How to Store Your Bitcoin?

Before you have bitcoin, you need a place to store it. That place is called a "wallet." Instead of actually holding your bitcoin, it holds a private key that allows you to access your bitcoin address (which is also your public key). If the wallet software is well designed, it will look as if your bitcoin really exists, which makes using bitcoin more convenient and intuitive.

Actually, wallets usually hold several private keys, and many bitcoin investors have several wallets.

Wallets can live on computers and / or mobile devices, on physical storage gadgets, or even on a piece of paper. Here we will briefly look at various types.

Electronic wallet

Electronic wallets can be software downloaded, or hosted in the cloud. The first is only formatted files that live on your computer or device, which facilitates transactions. Hosted wallets (cloud-based) tend to have a more user-friendly interface, but you will trust third parties with your private key.

Software wallet

Installing a wallet directly on your computer gives you security that you control your keys. Most have relatively easy, free configurations. The disadvantage is that they do need more care in the form of reserves. If your computer is stolen or damaged and your private key is not stored elsewhere, you lose your bitcoin.

They also need greater security precautions. If your computer is hacked and the thief holds your wallet or your private key, he also holds your bitcoin.

Original software wallet is the Bitcoin Core protocol, a program that runs the bitcoin network. You can download this here (that doesn't mean you have to be a full operational node), but you also have to download the ledgers for all transactions from the beginning of the bitcoin time (2009). As you can guess, this requires a lot of memory - at the time of writing, more than 145GB.

Most wallets used today are "light" wallets, or SPV (Simple Payment Verification) wallets, which don't download the entire ledger but synchronize it with the original item. Electrum is the famous SPV desktop bitcoin wallet that also offers "cold storage" (a fully offline option for added security). Exodus can track many assets with a sophisticated user interface. Some (such as Jaxx) can have various digital assets, and some (such as Copay) offer the possibility of a shared account.

Online wallet

Online wallets (or cloud-based) offer increased convenience - you can usually access your bitcoin from any device if you have the right password. All are easy to set up, come with desktop and cellular applications that make it easy to spend and accept bitcoin, and most are free.

The disadvantage is lower security. With your private key stored in the cloud, you must trust the host's security measures, and it won't disappear with your money, or close and deny your access.

Some of the leading online wallets are connected to exchanges (such as Coinbase and Blockchain). Some offer additional security features such as offline storage (Coinbase and Xapo).

Cellphone wallet

Mobile wallet is available as an application for your smartphone, very useful if you want to pay for something in bitcoin at the store, or if you want to buy, sell or send while on the go. All online wallets and most of the desktops mentioned above have cellular versions, while others - such as Abra, Airbitz and Bread - are made taking into consideration cellphones.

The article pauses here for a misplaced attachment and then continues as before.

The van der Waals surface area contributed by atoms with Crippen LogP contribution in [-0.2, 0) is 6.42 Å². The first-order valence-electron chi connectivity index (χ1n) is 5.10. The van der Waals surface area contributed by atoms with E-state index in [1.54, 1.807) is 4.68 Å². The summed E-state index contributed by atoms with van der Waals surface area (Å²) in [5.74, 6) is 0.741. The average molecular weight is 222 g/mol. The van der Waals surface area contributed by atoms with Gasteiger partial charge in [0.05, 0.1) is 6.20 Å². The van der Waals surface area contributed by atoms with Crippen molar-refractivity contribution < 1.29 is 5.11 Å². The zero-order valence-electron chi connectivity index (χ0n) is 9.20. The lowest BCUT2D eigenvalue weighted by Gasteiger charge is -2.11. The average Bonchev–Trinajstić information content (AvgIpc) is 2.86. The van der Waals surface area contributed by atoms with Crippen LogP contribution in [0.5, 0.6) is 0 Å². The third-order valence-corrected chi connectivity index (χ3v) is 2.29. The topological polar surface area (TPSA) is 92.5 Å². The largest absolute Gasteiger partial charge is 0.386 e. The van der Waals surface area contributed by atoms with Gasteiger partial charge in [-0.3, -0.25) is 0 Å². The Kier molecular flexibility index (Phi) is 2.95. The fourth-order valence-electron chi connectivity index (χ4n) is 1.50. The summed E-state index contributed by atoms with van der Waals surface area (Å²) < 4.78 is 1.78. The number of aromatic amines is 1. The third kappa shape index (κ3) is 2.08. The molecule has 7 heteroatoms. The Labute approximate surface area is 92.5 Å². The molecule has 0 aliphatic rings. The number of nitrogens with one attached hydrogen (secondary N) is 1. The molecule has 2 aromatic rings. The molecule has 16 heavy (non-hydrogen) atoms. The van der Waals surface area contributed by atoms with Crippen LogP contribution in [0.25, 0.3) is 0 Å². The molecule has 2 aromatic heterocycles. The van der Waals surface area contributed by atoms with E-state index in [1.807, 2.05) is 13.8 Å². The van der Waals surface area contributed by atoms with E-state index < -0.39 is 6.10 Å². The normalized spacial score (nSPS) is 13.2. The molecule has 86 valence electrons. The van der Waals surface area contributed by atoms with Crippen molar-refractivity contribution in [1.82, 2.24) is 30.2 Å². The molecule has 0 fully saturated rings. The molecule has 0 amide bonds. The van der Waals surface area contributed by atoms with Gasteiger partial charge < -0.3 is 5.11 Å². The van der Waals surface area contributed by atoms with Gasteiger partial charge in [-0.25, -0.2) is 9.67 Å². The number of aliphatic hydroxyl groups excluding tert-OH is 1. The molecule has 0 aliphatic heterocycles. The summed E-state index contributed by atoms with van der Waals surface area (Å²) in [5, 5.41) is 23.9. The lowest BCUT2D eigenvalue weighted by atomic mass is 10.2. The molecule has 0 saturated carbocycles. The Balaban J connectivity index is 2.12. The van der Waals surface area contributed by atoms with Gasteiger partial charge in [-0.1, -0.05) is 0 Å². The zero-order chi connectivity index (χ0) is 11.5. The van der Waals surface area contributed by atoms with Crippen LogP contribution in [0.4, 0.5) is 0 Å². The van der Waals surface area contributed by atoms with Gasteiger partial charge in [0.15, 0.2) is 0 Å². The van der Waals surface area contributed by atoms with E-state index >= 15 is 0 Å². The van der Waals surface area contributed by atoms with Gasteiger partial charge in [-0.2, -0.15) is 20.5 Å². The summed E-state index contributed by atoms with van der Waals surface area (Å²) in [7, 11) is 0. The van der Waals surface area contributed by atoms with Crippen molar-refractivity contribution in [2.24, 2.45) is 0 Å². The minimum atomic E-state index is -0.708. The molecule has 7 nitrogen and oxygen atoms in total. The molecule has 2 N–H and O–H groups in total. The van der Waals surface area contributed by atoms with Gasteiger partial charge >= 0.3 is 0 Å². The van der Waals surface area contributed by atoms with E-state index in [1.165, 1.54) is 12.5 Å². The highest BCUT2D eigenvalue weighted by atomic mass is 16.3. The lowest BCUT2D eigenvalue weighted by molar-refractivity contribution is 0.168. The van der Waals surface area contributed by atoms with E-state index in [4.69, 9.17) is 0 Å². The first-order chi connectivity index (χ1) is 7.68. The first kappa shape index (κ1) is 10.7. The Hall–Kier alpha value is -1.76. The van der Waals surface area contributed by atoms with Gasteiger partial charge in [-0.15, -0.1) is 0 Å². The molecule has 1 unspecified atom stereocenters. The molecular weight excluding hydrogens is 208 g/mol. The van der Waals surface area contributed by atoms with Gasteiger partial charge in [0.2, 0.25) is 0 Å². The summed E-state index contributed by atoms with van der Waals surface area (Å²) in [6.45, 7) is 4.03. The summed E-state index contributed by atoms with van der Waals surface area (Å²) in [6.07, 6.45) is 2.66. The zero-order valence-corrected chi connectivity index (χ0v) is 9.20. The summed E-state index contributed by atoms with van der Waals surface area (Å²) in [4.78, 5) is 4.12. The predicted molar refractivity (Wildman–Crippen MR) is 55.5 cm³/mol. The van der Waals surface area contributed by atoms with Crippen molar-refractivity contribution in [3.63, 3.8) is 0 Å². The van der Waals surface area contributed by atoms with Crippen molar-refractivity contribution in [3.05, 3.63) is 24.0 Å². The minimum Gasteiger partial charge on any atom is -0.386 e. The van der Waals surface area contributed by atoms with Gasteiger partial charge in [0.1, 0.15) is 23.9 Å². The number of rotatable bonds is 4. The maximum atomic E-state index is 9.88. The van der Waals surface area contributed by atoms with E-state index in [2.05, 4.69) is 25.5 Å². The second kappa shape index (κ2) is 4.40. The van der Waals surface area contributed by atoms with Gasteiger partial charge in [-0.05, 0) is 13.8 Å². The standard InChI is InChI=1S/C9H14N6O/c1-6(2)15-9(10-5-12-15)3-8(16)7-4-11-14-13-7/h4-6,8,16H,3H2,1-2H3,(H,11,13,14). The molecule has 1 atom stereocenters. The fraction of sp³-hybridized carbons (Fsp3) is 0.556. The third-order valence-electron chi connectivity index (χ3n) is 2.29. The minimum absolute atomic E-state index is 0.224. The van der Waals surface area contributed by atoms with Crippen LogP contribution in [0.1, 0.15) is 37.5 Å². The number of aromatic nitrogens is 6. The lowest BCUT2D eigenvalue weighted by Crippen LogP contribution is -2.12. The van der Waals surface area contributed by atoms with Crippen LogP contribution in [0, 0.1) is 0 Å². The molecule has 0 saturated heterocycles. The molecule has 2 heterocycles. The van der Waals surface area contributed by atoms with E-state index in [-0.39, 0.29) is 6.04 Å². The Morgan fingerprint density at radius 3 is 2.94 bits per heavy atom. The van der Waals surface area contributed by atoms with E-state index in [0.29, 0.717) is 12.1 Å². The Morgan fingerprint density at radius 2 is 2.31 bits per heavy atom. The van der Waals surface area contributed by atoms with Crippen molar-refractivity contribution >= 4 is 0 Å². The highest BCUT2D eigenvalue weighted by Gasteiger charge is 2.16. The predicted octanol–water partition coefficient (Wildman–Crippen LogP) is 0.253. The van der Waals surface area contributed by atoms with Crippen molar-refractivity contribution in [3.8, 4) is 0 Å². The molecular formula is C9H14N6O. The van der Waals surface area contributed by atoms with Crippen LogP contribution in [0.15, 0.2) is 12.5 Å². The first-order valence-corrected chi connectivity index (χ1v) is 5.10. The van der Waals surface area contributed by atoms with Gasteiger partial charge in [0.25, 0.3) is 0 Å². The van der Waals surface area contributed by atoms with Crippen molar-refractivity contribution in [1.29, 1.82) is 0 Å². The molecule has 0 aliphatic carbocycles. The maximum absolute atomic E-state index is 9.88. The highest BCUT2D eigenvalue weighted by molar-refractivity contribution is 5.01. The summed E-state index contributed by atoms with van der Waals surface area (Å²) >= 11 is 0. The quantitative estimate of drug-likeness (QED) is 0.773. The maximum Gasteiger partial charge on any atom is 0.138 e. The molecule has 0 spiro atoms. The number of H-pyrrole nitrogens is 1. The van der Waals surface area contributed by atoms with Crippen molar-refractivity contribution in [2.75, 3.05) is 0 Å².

Hardware wallet

A hardware wallet is a small device that occasionally connects to the web to enforce bitcoin transactions. They are very safe, because they are generally offline and therefore cannot be hacked. However, they can be stolen or lost, along with bitcoin that belongs to the saved private key. Some large investors keep their hardware wallets in safe locations such as bank safes. Trezor, Keepkey and Ledger and Case are important examples.

Paper wallet

Perhaps the simplest of all wallets, this is a piece of paper where the private and public keys of the bitcoin address are printed. Ideal for long-term bitcoin storage (far from fire and water, clear), or for giving bitcoin as a gift, these wallets are safer because they are not connected to the network. However, they are more easily lost.

With services like WalletGenerator and BitcoinPaperWallet, you can easily create new addresses and print wallets on your printer. Fold, seal and you are ready. Send a few bitcoins to that address, then save it safely or give it. (See our tutorial about paper wallets here.)

Is the bitcoin wallet safe?

That depends on the version and format you choose, and how you use it.

The safest option is a hardware wallet that you keep offline, in a safe place. That way there is no risk that your account can be hacked, your key stolen and your bitcoin taken away. However, if you lose your wallet, your bitcoin is lost, unless you have created a clone and / or keep a reliable backup of keys.

The most insecure option is an online wallet, because the key is held by a third party. This is also the easiest way to organize and use, presenting you with choices that are too familiar: comfort vs. security.

Many serious bitcoin investors use a hybrid approach: they hold the core, long-term offline bitcoin amount, while having "expenditure balances" for liquidity on a cellular account. Your choice will depend on your bitcoin strategy, and your willingness to get "technical."

Whatever option you choose, please be careful. Back up everything, and only tell the nearest and dearest place where your backup is stored.

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